It’s election time — and it’s the most important election that Canadian internet users have ever faced.
The last few years have been deeply worrying for anyone who cares about keeping their private lives private. Through their actions, this government has mounted a systematic assault on the privacy rights of all Canadians.
Most famously, their highly unpopular Bill C-51 has been widely condemned by privacy and security experts for empowering CSIS to conduct dragnet information collection on law-abiding Canadians. Now that the bill has passed, 17 government agencies and even foreign governments have access to our sensitive private information.
And that’s just for starters: Bill C-51 will also criminalize peaceful protestors and indigenous communities, censor free speech, and allow the government to pick and choose which parts of the population to subject to surveillance.
Remarkably, Bill C-51 even enables CSIS to go to a secret court hearing and apply for permission to explicitly break the law, including by contravening Canadians’ Charter rights.
And C-51 is just part of this government’s terrible track record on privacy. We know from documents exposed by Edward Snowden just how spy agencies like Canada’s CSE and the American NSA are analyzing and collecting details of our private online activity on a huge scale — vacuuming up information that can be used to build deeply revealing profiles on all of us.
We’re talking about sensitive information that can reveal everything from your sexual orientation, to your financial status, your medical history, and even your religious and political beliefs.
That’s not all. In August, CBC News revealed that the government is actively planning new systems to enable the police to obtain “real-time or near real-time” access to our private information without a warrant.
This flies in the face of a Supreme Court of Canada ruling in 2014 that prohibited the police from obtaining our private information without a warrant — a ruling that was desperately needed as police had been making such requests a staggering 1.2 million times a year, or once every 27 seconds.
People’s livelihoods and careers have already been ruined by the widespread sharing of their private information with foreign agencies, including US immigration authorities. To take a specific example, numerous law-abiding Canadians have reported being denied entry to the US because Canadian police handed their private mental health records over to US authorities.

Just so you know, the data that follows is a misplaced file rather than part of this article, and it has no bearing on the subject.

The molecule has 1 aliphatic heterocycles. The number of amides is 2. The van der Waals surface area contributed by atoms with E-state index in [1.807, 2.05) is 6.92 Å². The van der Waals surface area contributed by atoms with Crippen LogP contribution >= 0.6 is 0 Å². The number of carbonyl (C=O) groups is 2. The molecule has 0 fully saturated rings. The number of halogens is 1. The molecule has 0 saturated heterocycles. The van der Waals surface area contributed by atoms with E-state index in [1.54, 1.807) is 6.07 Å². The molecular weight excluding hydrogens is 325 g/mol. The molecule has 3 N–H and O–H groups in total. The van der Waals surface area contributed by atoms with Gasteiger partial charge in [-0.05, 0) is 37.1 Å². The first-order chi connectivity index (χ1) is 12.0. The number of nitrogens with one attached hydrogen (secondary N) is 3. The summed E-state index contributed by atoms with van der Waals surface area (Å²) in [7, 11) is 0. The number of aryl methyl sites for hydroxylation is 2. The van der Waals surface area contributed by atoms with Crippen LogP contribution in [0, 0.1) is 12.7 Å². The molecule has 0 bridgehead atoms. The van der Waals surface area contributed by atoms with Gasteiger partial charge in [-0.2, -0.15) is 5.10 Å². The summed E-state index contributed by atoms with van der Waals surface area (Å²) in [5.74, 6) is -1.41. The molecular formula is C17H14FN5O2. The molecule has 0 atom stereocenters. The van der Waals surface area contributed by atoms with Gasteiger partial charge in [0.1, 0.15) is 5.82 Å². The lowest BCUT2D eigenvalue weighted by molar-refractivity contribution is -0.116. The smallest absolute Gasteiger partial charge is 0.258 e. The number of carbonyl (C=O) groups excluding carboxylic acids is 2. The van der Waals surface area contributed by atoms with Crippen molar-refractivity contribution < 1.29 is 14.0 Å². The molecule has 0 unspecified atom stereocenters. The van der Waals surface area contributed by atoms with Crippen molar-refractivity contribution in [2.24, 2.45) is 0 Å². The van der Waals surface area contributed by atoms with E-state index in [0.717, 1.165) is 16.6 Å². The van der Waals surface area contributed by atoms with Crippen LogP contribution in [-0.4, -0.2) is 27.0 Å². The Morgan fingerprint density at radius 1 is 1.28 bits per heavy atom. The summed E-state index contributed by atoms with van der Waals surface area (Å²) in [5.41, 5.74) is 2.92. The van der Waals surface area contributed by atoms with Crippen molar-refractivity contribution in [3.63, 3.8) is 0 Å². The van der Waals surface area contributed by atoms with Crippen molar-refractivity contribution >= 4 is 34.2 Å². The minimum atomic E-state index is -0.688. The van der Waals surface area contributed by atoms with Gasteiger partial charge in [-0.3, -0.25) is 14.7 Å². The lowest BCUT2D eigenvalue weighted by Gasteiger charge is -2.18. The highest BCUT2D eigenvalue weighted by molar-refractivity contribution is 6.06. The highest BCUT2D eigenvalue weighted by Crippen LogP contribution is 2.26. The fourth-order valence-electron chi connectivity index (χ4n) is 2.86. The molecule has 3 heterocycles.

Thankfully, this concerted government onslaught has prompted Canadians from across the political spectrum, including many principled grassroots conservatives, to come together to defend our privacy rights.
The Privacy Coalition that launched in late 2013 is strikingly diverse, including groups spanning the political spectrum from left to right. Proudly standing with us of course was Pink Triangle Press (PTP), publisher of Daily Xtra. Explaining the decision to join the coalition, PTP’s president Ken Popert said he was especially concerned about the disproportionate impact of state surveillance on LGBT people.
“The deeper issue here is that the whole politics of equality do not address the content of our sexual and emotional lives, and those are the things that remain vulnerable to surveillance abuse,” he said.
Popert said those words nearly two years ago, but today they are truer than ever. With the passage of invasive spying bills like C-13 and C-51, along with a whole series of revelations about what spy agencies are up to, we’ve clearly reached a tipping point.
This election, Canadians need to decide whether to continue to go down this road toward more and more all-enveloping government surveillance — or whether to push back and start making a concerted effort to roll back the surveillance state.
In the coming weeks, OpenMedia will be publishing report cards grading all the political parties as to their stance on privacy, alongside other pressing digital rights issues. Already there are encouraging signs — not least the unequivocal commitment by the NDP and the Greens (along with smaller parties including the Libertarians) to completely repeal Bill C-51. But for this to work, we need to ensure all Canadians can cast an informed ballot on October 19.